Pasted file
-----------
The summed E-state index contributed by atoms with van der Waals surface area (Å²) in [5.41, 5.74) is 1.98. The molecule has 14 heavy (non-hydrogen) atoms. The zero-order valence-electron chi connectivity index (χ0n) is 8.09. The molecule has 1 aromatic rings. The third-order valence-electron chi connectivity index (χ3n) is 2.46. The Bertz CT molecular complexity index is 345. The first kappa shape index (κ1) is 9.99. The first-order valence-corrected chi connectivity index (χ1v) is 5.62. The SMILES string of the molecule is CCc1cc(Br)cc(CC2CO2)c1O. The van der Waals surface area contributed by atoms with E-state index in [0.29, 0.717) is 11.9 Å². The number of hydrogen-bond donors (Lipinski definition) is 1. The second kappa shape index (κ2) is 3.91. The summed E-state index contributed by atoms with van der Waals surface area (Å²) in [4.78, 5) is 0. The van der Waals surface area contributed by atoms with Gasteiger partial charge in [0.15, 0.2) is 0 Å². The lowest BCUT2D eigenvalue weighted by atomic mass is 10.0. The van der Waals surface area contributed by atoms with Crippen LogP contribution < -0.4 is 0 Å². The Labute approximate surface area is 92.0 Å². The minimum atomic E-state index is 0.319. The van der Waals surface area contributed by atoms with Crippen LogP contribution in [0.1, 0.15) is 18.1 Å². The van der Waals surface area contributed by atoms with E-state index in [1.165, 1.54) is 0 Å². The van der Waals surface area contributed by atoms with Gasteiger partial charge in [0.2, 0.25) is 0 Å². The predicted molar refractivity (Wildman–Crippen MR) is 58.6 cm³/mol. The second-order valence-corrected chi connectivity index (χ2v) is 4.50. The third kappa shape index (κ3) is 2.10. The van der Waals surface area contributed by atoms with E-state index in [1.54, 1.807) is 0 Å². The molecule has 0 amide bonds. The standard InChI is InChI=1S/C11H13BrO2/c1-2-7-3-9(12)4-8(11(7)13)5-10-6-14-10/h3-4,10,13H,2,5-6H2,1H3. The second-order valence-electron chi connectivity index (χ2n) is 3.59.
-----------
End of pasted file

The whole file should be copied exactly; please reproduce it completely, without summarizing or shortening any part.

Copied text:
The summed E-state index contributed by atoms with van der Waals surface area (Å²) in [5.41, 5.74) is 1.98. The molecule has 14 heavy (non-hydrogen) atoms. The zero-order valence-electron chi connectivity index (χ0n) is 8.09. The molecule has 1 aromatic rings. The third-order valence-electron chi connectivity index (χ3n) is 2.46. The Bertz CT molecular complexity index is 345. The first kappa shape index (κ1) is 9.99. The first-order valence-corrected chi connectivity index (χ1v) is 5.62. The SMILES string of the molecule is CCc1cc(Br)cc(CC2CO2)c1O. The van der Waals surface area contributed by atoms with E-state index in [0.29, 0.717) is 11.9 Å². The number of hydrogen-bond donors (Lipinski definition) is 1. The second kappa shape index (κ2) is 3.91. The summed E-state index contributed by atoms with van der Waals surface area (Å²) in [4.78, 5) is 0. The van der Waals surface area contributed by atoms with Gasteiger partial charge in [0.15, 0.2) is 0 Å². The lowest BCUT2D eigenvalue weighted by atomic mass is 10.0. The van der Waals surface area contributed by atoms with Crippen LogP contribution < -0.4 is 0 Å². The Labute approximate surface area is 92.0 Å². The minimum atomic E-state index is 0.319. The van der Waals surface area contributed by atoms with Crippen LogP contribution in [0.1, 0.15) is 18.1 Å². The van der Waals surface area contributed by atoms with E-state index in [1.165, 1.54) is 0 Å². The van der Waals surface area contributed by atoms with Gasteiger partial charge in [0.2, 0.25) is 0 Å². The predicted molar refractivity (Wildman–Crippen MR) is 58.6 cm³/mol. The second-order valence-corrected chi connectivity index (χ2v) is 4.50. The third kappa shape index (κ3) is 2.10. The van der Waals surface area contributed by atoms with E-state index in [1.54, 1.807) is 0 Å². The molecule has 0 amide bonds. The standard InChI is InChI=1S/C11H13BrO2/c1-2-7-3-9(12)4-8(11(7)13)5-10-6-14-10/h3-4,10,13H,2,5-6H2,1H3. The second-order valence-electron chi connectivity index (χ2n) is 3.59.